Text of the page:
A U.S. security firm on Monday said a Russian hacker group is likely responsible for a phishing campaign that used emails to impersonate a State Department employee. FireEye researchers tied the spear phishing campaign to APT29, a group often referred to as “Cozy Bear.” The hackers were targeting U.S. think tanks, the military, federal government and law enforcement, among other sectors, the security firm said in a blog post. Monday’s finding comes just days after FireEye and another U.S. cybersecurity firm, CrowdStrike, publicly confirmed the phishing campaign. The companies did not attribute the actions to the hacking group at the time, but noted similarities to previous activity by Cozy Bear. FireEye said the hacking group created emails that gave the impression of coming from a State Department public affairs official who was trying to share an official document. The attached document included links and a file hosted on a domain that was likely compromised, FireEye said.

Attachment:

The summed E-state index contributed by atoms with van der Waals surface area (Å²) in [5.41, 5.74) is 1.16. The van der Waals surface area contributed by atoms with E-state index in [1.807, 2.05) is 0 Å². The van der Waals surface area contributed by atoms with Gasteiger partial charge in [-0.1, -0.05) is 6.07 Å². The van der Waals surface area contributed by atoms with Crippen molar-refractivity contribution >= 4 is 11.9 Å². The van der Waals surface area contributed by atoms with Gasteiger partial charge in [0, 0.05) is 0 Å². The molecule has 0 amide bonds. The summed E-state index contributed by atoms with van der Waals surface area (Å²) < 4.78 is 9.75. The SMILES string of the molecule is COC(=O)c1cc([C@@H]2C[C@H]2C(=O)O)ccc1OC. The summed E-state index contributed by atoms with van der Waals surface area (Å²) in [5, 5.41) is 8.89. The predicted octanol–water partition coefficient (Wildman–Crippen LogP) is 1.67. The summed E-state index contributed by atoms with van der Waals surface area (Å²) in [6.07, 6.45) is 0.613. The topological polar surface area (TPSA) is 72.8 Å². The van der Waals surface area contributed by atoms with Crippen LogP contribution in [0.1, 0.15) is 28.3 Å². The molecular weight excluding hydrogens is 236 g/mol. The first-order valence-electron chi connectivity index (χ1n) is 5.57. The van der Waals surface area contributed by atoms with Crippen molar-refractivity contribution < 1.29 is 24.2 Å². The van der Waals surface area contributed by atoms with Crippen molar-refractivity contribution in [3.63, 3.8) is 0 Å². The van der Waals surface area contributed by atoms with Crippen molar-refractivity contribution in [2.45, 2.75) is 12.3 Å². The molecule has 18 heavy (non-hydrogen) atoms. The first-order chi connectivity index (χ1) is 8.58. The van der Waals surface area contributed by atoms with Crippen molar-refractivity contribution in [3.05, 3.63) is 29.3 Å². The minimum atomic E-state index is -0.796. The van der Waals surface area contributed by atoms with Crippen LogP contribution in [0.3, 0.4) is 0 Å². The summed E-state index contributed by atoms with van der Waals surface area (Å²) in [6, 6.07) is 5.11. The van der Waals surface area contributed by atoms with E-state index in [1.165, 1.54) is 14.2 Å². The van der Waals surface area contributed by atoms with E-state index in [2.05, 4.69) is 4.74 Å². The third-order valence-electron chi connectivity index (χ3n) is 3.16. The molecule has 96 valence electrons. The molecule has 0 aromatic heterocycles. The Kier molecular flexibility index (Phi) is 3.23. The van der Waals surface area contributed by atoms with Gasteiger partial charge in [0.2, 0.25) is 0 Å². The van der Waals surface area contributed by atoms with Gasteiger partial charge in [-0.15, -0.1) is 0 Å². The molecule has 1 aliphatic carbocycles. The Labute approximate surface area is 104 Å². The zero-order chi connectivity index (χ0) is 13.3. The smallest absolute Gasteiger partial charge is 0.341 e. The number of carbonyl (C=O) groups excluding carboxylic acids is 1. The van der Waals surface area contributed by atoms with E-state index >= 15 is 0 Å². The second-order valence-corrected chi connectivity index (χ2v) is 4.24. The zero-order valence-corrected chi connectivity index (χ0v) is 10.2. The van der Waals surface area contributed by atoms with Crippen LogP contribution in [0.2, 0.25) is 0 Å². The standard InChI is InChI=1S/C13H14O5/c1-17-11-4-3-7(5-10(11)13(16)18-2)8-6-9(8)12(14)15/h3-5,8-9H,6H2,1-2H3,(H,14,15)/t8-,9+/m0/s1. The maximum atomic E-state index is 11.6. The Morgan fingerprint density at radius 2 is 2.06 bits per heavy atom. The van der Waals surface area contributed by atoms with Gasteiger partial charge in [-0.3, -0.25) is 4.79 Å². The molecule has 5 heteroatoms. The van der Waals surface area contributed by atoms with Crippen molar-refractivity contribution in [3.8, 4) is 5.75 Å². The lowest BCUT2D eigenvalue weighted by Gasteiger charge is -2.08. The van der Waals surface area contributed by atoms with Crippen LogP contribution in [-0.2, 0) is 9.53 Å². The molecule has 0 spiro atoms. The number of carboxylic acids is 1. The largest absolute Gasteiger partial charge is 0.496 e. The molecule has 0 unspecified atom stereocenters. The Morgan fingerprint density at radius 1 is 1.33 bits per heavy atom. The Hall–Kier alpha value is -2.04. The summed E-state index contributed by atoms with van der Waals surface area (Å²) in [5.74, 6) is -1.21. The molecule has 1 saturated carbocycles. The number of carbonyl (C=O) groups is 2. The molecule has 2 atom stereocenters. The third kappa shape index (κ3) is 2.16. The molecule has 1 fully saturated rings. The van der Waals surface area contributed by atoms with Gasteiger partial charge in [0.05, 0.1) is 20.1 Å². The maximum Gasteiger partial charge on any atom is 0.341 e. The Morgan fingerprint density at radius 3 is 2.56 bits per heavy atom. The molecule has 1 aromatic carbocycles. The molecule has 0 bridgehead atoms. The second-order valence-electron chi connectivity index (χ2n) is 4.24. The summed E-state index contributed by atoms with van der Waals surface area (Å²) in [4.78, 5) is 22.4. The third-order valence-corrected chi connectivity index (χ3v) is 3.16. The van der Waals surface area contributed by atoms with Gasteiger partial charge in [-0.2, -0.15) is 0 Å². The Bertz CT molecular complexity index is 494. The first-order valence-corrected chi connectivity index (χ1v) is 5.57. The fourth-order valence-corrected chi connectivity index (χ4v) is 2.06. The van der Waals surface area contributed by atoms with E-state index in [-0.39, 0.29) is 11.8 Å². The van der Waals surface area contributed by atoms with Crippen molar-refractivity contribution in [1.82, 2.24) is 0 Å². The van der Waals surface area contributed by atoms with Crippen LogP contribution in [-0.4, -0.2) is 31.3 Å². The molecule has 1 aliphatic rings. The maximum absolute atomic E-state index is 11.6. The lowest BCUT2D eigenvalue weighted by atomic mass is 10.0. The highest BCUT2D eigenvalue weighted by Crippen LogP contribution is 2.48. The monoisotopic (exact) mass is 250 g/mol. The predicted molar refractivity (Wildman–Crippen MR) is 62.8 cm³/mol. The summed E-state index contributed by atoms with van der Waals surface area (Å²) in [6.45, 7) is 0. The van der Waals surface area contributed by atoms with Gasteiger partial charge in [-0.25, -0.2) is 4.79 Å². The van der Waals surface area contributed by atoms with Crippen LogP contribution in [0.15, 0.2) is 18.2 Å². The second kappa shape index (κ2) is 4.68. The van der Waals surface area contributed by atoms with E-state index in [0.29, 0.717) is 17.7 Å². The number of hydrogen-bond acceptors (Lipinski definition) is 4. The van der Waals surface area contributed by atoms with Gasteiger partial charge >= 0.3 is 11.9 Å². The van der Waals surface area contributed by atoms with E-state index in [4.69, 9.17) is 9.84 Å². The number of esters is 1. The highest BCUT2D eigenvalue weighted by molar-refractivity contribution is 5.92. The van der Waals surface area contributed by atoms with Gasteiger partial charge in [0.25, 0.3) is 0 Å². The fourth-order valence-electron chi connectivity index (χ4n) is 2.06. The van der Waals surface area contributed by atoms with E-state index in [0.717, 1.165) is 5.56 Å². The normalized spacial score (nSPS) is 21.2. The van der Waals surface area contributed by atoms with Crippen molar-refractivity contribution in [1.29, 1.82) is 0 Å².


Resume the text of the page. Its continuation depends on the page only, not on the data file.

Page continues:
The blog post said there is no evidence that the State Department network was compromised.
The researchers also wrote that it has been more than a year since they detected activity from APT29, but that the campaign was similar to one carried out by the group after the 2016 presidential election.
“It has also been over a year since we have conclusively identified APT29 activity, which raises questions about the timing and the similarities of the activity after such a long interlude,” FireEye wrote in Monday’s blog post.